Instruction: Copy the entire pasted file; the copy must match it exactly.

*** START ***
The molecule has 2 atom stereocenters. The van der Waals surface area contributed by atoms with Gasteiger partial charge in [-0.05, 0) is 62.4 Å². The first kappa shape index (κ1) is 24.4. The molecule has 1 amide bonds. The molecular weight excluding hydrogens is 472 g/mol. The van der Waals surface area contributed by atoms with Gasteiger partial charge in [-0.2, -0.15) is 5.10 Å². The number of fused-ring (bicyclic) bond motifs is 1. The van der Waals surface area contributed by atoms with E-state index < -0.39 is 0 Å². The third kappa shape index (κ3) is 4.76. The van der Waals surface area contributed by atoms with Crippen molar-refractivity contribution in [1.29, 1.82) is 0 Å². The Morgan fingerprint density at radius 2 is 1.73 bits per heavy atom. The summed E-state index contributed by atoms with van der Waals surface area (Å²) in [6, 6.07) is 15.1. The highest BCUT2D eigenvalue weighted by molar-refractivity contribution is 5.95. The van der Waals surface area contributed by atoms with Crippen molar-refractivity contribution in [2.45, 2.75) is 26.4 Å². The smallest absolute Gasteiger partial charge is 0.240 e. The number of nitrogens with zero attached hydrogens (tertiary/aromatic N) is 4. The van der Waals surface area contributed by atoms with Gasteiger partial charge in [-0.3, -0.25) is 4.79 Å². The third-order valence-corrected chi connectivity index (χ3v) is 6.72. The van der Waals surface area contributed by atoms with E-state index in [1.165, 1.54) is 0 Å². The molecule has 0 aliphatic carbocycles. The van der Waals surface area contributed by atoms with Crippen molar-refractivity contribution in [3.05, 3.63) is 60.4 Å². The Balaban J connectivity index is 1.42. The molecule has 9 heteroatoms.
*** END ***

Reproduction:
The molecule has 2 atom stereocenters. The van der Waals surface area contributed by atoms with Gasteiger partial charge in [-0.05, 0) is 62.4 Å². The first kappa shape index (κ1) is 24.4. The molecule has 1 amide bonds. The molecular weight excluding hydrogens is 472 g/mol. The van der Waals surface area contributed by atoms with Gasteiger partial charge in [-0.2, -0.15) is 5.10 Å². The number of fused-ring (bicyclic) bond motifs is 1. The van der Waals surface area contributed by atoms with E-state index < -0.39 is 0 Å². The third kappa shape index (κ3) is 4.76. The van der Waals surface area contributed by atoms with Crippen molar-refractivity contribution in [1.29, 1.82) is 0 Å². The Morgan fingerprint density at radius 2 is 1.73 bits per heavy atom. The summed E-state index contributed by atoms with van der Waals surface area (Å²) in [6, 6.07) is 15.1. The highest BCUT2D eigenvalue weighted by molar-refractivity contribution is 5.95. The van der Waals surface area contributed by atoms with Crippen molar-refractivity contribution in [2.45, 2.75) is 26.4 Å². The smallest absolute Gasteiger partial charge is 0.240 e. The number of nitrogens with zero attached hydrogens (tertiary/aromatic N) is 4. The van der Waals surface area contributed by atoms with Gasteiger partial charge in [-0.3, -0.25) is 4.79 Å². The third-order valence-corrected chi connectivity index (χ3v) is 6.72. The van der Waals surface area contributed by atoms with E-state index in [1.165, 1.54) is 0 Å². The molecule has 0 aliphatic carbocycles. The van der Waals surface area contributed by atoms with Crippen molar-refractivity contribution in [3.05, 3.63) is 60.4 Å². The Balaban J connectivity index is 1.42. The molecule has 9 heteroatoms.